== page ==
After all the data describing a scene has been entered into the computer, I.I.I, uses its proprietary Director’s Language to further specify the image. Size, color, orientation, lighting, reflections and textures can be easily manipulated with this interactive language. All the scene characteristics a studio production company would normally use on a set are accessible with Director’s Language. The fourth and final stage of the simulation process is filming, which uses a high-resolution electronic imaging camera in conjunction with a precision graphics recorder.
The main computer used is a Foonley F-1, which Taylor describes as a “souped-up” PDP-10. An auxiliary high-speed, 36-bit computer with 512 bytes of memory available gives the system its high performance. This computer is 10 times faster than the PDP-10. Other hardware making up the image processing system includes two programmable film readers, a 40-in. by 60-in. Taylos graphics tablet and various display monitors.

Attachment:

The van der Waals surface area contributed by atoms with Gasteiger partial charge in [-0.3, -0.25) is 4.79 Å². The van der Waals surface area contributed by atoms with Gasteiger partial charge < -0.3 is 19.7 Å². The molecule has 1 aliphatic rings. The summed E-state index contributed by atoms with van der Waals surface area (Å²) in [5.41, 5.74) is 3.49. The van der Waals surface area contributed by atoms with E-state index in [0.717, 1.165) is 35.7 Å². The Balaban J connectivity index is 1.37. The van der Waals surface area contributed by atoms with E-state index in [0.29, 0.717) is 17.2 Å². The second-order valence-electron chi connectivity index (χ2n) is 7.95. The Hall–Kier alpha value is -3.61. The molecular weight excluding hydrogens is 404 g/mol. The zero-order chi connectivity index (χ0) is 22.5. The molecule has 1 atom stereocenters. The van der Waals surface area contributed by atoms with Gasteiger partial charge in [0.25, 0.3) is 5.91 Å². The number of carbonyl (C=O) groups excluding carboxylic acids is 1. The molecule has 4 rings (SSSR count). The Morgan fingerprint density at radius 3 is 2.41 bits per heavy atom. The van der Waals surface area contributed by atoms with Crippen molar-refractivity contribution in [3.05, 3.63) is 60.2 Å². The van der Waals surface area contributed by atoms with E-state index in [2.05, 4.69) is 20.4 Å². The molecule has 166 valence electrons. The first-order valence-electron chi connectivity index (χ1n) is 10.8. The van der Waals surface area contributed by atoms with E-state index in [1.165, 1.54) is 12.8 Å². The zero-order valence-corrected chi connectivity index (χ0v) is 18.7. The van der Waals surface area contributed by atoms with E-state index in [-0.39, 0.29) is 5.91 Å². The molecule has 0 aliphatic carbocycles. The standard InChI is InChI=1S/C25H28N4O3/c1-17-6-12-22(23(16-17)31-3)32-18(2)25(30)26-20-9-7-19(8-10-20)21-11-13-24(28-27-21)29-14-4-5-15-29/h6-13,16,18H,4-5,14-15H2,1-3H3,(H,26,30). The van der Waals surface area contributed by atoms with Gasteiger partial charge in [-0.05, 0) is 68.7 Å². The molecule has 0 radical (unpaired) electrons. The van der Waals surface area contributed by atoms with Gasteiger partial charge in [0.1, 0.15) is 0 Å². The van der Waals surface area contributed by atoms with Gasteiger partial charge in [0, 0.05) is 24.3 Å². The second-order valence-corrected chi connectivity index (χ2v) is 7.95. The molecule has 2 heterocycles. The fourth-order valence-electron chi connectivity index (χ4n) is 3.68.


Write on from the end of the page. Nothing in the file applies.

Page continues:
Magi, Inc., Elmsford, NY, which is assisting I.I.I, in the simulation for Tron, uses a Perkin Elmer 3240 computer with 2M bytes of memory and two 80M-byte disk drives. A Celco CFR 4000 computer generates Magi’s pictures on a monitor.
Concerning the future of computer animation in the film industry, Taylor predicts further improvement of the man/machine interface to enhance a director’s ability to control a scene. “Most simulation systems aren’t sufficiently user-oriented at this time,” he said. “There needs to be refinement of hands-on control of the computer.”